Guest Post: Out-of-Home Advertising Models and Technology to Avoid
For the small business owner or signage network manager on a shoestring, saving coin on procurement and integration of your digital display network is of high priority. But everyone knows that being penny-wise and pound-foolish can come back to bite. In the spirit of avoiding an eventual half-baked solution, or one that performs poorly, the following pointers are intended to assist in maximizing efficiency when starting, implementing and growing your digital signage network.
Organic Growth Model
Unless hardware can be acquired at a significant discount, growing organically through advertising and hardware sales can cause a number of roadblocks. My best analogy for such a process would be the example of building a house. We’ve watched a neighbor down the street attempt to finish their home on what looks like an insufficient budget. They’ve had the Tyvek pre-siding on the home now for over a year and have been slowly adding other pieces to the exterior I assume as the money becomes available. There are a number of issues with this type of method.
First, it always remains a work-in-process. This is problematic because work-in-process projects can never give the returns a completed solution would do. If our neighbors would finish the home and were doing so as an investment, they could readily rent it and have it producing income. Similarly, a screen network that relies on the network revenues alone to fund expansion runs the risk of becoming a cost-center rather than a revenue driver.
Some have even justified or grown slowly through some type of hybrid approach, wherein they’ll partially self-fund rollout after rollout with revenues only partially covering the next deployment. I have seen this approach work, but it only works when ad salespeople are filling the displays with meaningful, revenue-generating content.
The real solution: provide a thorough upfront analysis of your display network’s true cost at the outset, that includes everything from hardware, software, content and integration to ongoing maintenance. Stack such costs against expected revenues. Understand what will be coming in and what will be going out and how to justify installing such a network. Once you’ve completed your analysis, unless you can get the “hockey-stick” growth expected in your ad sales, you may be telling yourself or your investors to stick with the S&P returns.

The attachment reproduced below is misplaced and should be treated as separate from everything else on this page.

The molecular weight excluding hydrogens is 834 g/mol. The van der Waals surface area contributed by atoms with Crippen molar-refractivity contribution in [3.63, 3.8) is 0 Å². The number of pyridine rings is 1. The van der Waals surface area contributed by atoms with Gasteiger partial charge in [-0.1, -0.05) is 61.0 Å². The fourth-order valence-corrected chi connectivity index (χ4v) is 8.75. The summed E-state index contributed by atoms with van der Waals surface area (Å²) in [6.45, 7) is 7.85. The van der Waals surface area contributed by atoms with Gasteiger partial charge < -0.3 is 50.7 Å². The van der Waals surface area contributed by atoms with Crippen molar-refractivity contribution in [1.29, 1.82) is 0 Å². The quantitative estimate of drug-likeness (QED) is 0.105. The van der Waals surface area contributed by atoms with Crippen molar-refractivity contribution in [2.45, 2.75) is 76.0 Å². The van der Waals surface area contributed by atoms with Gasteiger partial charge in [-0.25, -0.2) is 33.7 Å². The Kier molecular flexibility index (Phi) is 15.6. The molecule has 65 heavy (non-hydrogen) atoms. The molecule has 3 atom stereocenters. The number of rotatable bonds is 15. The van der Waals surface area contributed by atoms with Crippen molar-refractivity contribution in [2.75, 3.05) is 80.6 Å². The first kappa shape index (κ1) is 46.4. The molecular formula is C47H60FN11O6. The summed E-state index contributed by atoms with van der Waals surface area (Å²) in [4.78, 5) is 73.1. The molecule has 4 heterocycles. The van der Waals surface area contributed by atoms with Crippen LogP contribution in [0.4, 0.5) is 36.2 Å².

Sneakernet is not really a “business model” in the true sense of the word. It really just describes the method of content delivery being used. However, if it remains part of the business itself for an extended period, it could readily be considered part of the “model.” Those who’ve I’ve personally seen adhering to the dying sneakernet as a form of effective advertising are generally those looking to save money on internet, hardware or both. If there ever were a time for being “penny-wise and pound-foolish,” then this would be it.
The sneakernet approach involves updating your displays via manual flash drive inputs. To be more specific, there usually is not a schedule and when the operator wants to change the looped content on the displays he/she will manually need to drive to each location and update the display or player with the latest content. Determining whether this will work for your given deployment needs, again, to be assessed by the particular network’s need for updates, the desire for high-quality or high-definition content and the cost of the operator’s time. It’s a dying model at best, but we still occasionally are introduced to those who started and are still using this very method.
The solution: get a player and/or display with scheduling software and get network connectivity piped to your displays. Even if hardwiring cat6 isn’t an option, many players offer a wireless option. Sitting at home in your pyjamas and updating your content daily or weekly is not only much more convenient, but time and resource-efficient, especially long-term.
Skimping on the CPU for your signage player can significantly limit the playback power of your display. Unless you plan on utilizing your network for static images, PowerPoint playback or simple animated graphics, maintaining or exceeding minimum RAM and processor levels on your hardware is somewhat of a necessity.
It’s been my experience that people will often say they can use a screen without high-definition content and then realize the error of their ways post-facto. Getting your content right is nine tenths of the law. Not having the right content driver (in this case an inferior CPU) is like having a Corvette with the engine from a 1970s Volkswagen Beetle–it’s inefficient to say the least.
The solution: Get something with minimum hardware capabilities to run high definition and rapid playback. It doesn’t need to be the highest-end device on the market. Just make sure it meets the minimum threshold. Each threshold may be different, depending on the software behind it, which can vary costs depending on the provider, but make sure you procure something that maximizes the high definition commercial display running your content.
Blunders abound for such a complex solution as digital signage. In some ways things can be so simple, but complexities and nuances in each individual system can throw a wrench in the cogs of your signage project. The more large blunders you can avoid, the better prepared you will be to ensure your network deployment and ongoing management continue without a hiccup.
About the Author
Nate Nead is the President and owner of signage.biz a Bellevue, Washington digital signage software and hardware provider. He regularly writes on the company’s blog.
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